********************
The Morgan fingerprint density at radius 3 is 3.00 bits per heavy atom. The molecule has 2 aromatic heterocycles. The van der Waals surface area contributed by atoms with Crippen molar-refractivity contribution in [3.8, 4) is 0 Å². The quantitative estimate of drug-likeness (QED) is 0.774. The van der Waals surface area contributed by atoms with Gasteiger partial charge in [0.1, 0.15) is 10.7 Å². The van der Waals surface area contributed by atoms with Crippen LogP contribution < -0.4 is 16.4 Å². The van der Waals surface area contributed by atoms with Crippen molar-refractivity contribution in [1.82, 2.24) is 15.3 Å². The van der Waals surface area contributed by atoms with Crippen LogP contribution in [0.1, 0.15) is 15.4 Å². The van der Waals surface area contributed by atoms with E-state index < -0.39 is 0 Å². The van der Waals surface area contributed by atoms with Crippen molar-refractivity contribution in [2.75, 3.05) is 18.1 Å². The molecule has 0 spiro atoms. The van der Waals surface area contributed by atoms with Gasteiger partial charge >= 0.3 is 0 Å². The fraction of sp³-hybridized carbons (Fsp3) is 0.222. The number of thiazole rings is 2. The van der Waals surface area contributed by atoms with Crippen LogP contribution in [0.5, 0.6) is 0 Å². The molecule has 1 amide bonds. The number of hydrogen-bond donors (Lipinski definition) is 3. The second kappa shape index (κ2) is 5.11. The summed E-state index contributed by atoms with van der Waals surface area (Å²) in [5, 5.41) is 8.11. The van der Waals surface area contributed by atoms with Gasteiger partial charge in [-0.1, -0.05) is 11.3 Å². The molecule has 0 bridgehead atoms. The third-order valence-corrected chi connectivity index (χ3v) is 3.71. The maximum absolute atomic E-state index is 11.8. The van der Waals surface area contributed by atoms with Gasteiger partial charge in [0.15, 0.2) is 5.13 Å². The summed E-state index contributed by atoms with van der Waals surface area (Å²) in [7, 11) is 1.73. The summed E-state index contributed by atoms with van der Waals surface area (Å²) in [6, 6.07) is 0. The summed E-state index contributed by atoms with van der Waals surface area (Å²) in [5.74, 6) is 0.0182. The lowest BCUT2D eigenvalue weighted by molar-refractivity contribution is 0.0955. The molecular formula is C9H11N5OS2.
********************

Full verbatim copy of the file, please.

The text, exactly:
The Morgan fingerprint density at radius 3 is 3.00 bits per heavy atom. The molecule has 2 aromatic heterocycles. The van der Waals surface area contributed by atoms with Crippen molar-refractivity contribution in [3.8, 4) is 0 Å². The quantitative estimate of drug-likeness (QED) is 0.774. The van der Waals surface area contributed by atoms with Gasteiger partial charge in [0.1, 0.15) is 10.7 Å². The van der Waals surface area contributed by atoms with Crippen LogP contribution < -0.4 is 16.4 Å². The van der Waals surface area contributed by atoms with Crippen molar-refractivity contribution in [1.82, 2.24) is 15.3 Å². The van der Waals surface area contributed by atoms with Crippen LogP contribution in [0.1, 0.15) is 15.4 Å². The van der Waals surface area contributed by atoms with E-state index < -0.39 is 0 Å². The van der Waals surface area contributed by atoms with Crippen molar-refractivity contribution in [2.75, 3.05) is 18.1 Å². The molecule has 0 spiro atoms. The van der Waals surface area contributed by atoms with Gasteiger partial charge >= 0.3 is 0 Å². The fraction of sp³-hybridized carbons (Fsp3) is 0.222. The number of thiazole rings is 2. The van der Waals surface area contributed by atoms with Crippen LogP contribution in [0.5, 0.6) is 0 Å². The molecule has 1 amide bonds. The number of hydrogen-bond donors (Lipinski definition) is 3. The second kappa shape index (κ2) is 5.11. The summed E-state index contributed by atoms with van der Waals surface area (Å²) in [5, 5.41) is 8.11. The van der Waals surface area contributed by atoms with Gasteiger partial charge in [-0.1, -0.05) is 11.3 Å². The molecule has 0 bridgehead atoms. The third-order valence-corrected chi connectivity index (χ3v) is 3.71. The maximum absolute atomic E-state index is 11.8. The van der Waals surface area contributed by atoms with Gasteiger partial charge in [0.15, 0.2) is 5.13 Å². The summed E-state index contributed by atoms with van der Waals surface area (Å²) in [7, 11) is 1.73. The summed E-state index contributed by atoms with van der Waals surface area (Å²) in [6, 6.07) is 0. The summed E-state index contributed by atoms with van der Waals surface area (Å²) in [5.74, 6) is 0.0182. The lowest BCUT2D eigenvalue weighted by molar-refractivity contribution is 0.0955. The molecular formula is C9H11N5OS2.